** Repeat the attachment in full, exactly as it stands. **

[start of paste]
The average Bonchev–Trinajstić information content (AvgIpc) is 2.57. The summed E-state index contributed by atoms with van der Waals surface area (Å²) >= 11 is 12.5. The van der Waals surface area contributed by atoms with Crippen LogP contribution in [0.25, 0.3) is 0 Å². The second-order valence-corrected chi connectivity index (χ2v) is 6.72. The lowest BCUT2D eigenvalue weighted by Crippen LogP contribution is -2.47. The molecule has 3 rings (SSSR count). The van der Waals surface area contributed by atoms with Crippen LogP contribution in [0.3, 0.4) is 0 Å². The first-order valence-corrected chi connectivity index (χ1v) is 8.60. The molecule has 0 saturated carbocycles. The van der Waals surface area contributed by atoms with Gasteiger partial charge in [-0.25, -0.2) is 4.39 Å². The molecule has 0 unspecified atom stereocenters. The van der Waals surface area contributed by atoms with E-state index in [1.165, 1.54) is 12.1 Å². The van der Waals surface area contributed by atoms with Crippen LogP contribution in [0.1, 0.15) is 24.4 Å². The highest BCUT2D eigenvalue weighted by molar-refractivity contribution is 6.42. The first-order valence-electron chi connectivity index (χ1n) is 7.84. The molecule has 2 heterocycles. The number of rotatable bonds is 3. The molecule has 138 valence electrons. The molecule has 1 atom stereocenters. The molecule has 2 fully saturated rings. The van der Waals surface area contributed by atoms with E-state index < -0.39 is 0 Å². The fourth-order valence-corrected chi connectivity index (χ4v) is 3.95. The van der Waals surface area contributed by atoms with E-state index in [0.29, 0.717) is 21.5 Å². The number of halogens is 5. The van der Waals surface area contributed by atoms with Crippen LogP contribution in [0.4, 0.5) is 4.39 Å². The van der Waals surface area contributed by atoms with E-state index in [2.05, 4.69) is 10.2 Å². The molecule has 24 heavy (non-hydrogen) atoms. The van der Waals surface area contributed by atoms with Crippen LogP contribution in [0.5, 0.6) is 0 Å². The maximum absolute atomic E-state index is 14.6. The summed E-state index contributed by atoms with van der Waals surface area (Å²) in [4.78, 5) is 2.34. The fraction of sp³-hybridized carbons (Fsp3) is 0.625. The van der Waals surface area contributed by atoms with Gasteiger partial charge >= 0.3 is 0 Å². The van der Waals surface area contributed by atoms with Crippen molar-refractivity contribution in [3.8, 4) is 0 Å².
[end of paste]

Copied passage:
The average Bonchev–Trinajstić information content (AvgIpc) is 2.57. The summed E-state index contributed by atoms with van der Waals surface area (Å²) >= 11 is 12.5. The van der Waals surface area contributed by atoms with Crippen LogP contribution in [0.25, 0.3) is 0 Å². The second-order valence-corrected chi connectivity index (χ2v) is 6.72. The lowest BCUT2D eigenvalue weighted by Crippen LogP contribution is -2.47. The molecule has 3 rings (SSSR count). The van der Waals surface area contributed by atoms with Crippen LogP contribution in [0.3, 0.4) is 0 Å². The first-order valence-corrected chi connectivity index (χ1v) is 8.60. The molecule has 0 saturated carbocycles. The van der Waals surface area contributed by atoms with Gasteiger partial charge in [-0.25, -0.2) is 4.39 Å². The molecule has 0 unspecified atom stereocenters. The van der Waals surface area contributed by atoms with E-state index in [1.165, 1.54) is 12.1 Å². The van der Waals surface area contributed by atoms with Crippen LogP contribution in [0.1, 0.15) is 24.4 Å². The highest BCUT2D eigenvalue weighted by molar-refractivity contribution is 6.42. The first-order valence-electron chi connectivity index (χ1n) is 7.84. The molecule has 2 heterocycles. The number of rotatable bonds is 3. The molecule has 138 valence electrons. The molecule has 1 atom stereocenters. The molecule has 2 fully saturated rings. The van der Waals surface area contributed by atoms with E-state index < -0.39 is 0 Å². The fourth-order valence-corrected chi connectivity index (χ4v) is 3.95. The van der Waals surface area contributed by atoms with E-state index in [0.29, 0.717) is 21.5 Å². The number of halogens is 5. The van der Waals surface area contributed by atoms with Crippen LogP contribution in [0.4, 0.5) is 4.39 Å². The van der Waals surface area contributed by atoms with E-state index in [2.05, 4.69) is 10.2 Å². The molecule has 24 heavy (non-hydrogen) atoms. The van der Waals surface area contributed by atoms with Crippen LogP contribution in [0.5, 0.6) is 0 Å². The maximum absolute atomic E-state index is 14.6. The summed E-state index contributed by atoms with van der Waals surface area (Å²) in [4.78, 5) is 2.34. The fraction of sp³-hybridized carbons (Fsp3) is 0.625. The van der Waals surface area contributed by atoms with Gasteiger partial charge >= 0.3 is 0 Å². The van der Waals surface area contributed by atoms with Crippen molar-refractivity contribution in [3.8, 4) is 0 Å².